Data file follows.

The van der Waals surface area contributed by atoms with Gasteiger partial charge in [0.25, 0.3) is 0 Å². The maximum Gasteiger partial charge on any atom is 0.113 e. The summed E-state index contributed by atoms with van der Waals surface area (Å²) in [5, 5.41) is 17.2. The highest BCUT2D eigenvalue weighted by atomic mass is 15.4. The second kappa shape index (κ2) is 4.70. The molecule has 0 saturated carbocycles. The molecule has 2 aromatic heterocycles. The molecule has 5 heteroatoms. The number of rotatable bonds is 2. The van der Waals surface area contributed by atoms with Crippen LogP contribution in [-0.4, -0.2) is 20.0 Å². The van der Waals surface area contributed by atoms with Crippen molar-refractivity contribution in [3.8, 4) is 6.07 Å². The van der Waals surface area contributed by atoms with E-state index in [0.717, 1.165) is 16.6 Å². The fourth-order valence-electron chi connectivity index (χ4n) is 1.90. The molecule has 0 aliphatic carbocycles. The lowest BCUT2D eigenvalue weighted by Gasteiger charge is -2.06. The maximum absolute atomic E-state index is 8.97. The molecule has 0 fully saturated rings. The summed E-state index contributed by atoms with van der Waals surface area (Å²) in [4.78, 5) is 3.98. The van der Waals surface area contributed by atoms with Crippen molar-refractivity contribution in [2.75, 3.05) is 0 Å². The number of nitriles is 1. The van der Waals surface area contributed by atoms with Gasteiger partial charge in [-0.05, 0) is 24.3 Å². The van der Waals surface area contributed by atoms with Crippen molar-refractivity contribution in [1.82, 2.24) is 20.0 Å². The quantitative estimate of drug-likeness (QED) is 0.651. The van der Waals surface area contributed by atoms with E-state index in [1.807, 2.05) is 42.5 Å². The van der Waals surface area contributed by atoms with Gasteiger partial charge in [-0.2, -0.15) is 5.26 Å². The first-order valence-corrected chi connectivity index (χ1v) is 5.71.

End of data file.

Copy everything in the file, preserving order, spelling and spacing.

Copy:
The van der Waals surface area contributed by atoms with Gasteiger partial charge in [0.25, 0.3) is 0 Å². The maximum Gasteiger partial charge on any atom is 0.113 e. The summed E-state index contributed by atoms with van der Waals surface area (Å²) in [5, 5.41) is 17.2. The highest BCUT2D eigenvalue weighted by atomic mass is 15.4. The second kappa shape index (κ2) is 4.70. The molecule has 0 saturated carbocycles. The molecule has 2 aromatic heterocycles. The molecule has 5 heteroatoms. The number of rotatable bonds is 2. The van der Waals surface area contributed by atoms with Crippen LogP contribution in [-0.4, -0.2) is 20.0 Å². The van der Waals surface area contributed by atoms with Crippen molar-refractivity contribution in [3.8, 4) is 6.07 Å². The van der Waals surface area contributed by atoms with E-state index in [0.717, 1.165) is 16.6 Å². The fourth-order valence-electron chi connectivity index (χ4n) is 1.90. The molecule has 0 aliphatic carbocycles. The lowest BCUT2D eigenvalue weighted by Gasteiger charge is -2.06. The maximum absolute atomic E-state index is 8.97. The molecule has 0 fully saturated rings. The summed E-state index contributed by atoms with van der Waals surface area (Å²) in [4.78, 5) is 3.98. The van der Waals surface area contributed by atoms with Crippen molar-refractivity contribution in [2.75, 3.05) is 0 Å². The number of nitriles is 1. The van der Waals surface area contributed by atoms with Gasteiger partial charge in [-0.05, 0) is 24.3 Å². The van der Waals surface area contributed by atoms with Crippen molar-refractivity contribution in [1.82, 2.24) is 20.0 Å². The quantitative estimate of drug-likeness (QED) is 0.651. The van der Waals surface area contributed by atoms with E-state index in [1.807, 2.05) is 42.5 Å². The van der Waals surface area contributed by atoms with Gasteiger partial charge in [-0.2, -0.15) is 5.26 Å². The first-order valence-corrected chi connectivity index (χ1v) is 5.71.